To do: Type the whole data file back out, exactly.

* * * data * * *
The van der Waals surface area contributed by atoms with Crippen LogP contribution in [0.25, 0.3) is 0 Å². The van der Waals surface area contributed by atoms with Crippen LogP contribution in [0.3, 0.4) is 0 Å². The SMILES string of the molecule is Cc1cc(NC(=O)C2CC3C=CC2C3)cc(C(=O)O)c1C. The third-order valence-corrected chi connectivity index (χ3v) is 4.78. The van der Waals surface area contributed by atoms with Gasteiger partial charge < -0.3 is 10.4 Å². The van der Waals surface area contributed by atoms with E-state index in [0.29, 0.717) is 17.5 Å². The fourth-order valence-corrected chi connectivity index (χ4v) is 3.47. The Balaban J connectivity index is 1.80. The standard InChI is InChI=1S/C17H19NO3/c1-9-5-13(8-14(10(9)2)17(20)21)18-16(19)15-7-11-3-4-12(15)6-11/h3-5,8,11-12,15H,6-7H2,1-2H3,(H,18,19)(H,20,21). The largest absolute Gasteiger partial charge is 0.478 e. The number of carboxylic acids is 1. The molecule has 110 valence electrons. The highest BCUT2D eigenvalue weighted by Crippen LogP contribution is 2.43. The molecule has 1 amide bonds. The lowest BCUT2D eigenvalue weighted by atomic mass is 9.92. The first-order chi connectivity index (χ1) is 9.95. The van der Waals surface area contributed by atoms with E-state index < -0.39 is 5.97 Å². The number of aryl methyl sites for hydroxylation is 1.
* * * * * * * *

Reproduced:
The van der Waals surface area contributed by atoms with Crippen LogP contribution in [0.25, 0.3) is 0 Å². The van der Waals surface area contributed by atoms with Crippen LogP contribution in [0.3, 0.4) is 0 Å². The SMILES string of the molecule is Cc1cc(NC(=O)C2CC3C=CC2C3)cc(C(=O)O)c1C. The third-order valence-corrected chi connectivity index (χ3v) is 4.78. The van der Waals surface area contributed by atoms with Gasteiger partial charge < -0.3 is 10.4 Å². The van der Waals surface area contributed by atoms with E-state index in [0.29, 0.717) is 17.5 Å². The fourth-order valence-corrected chi connectivity index (χ4v) is 3.47. The Balaban J connectivity index is 1.80. The standard InChI is InChI=1S/C17H19NO3/c1-9-5-13(8-14(10(9)2)17(20)21)18-16(19)15-7-11-3-4-12(15)6-11/h3-5,8,11-12,15H,6-7H2,1-2H3,(H,18,19)(H,20,21). The largest absolute Gasteiger partial charge is 0.478 e. The number of carboxylic acids is 1. The molecule has 110 valence electrons. The highest BCUT2D eigenvalue weighted by Crippen LogP contribution is 2.43. The molecule has 1 amide bonds. The lowest BCUT2D eigenvalue weighted by atomic mass is 9.92. The first-order chi connectivity index (χ1) is 9.95. The van der Waals surface area contributed by atoms with E-state index < -0.39 is 5.97 Å². The number of aryl methyl sites for hydroxylation is 1.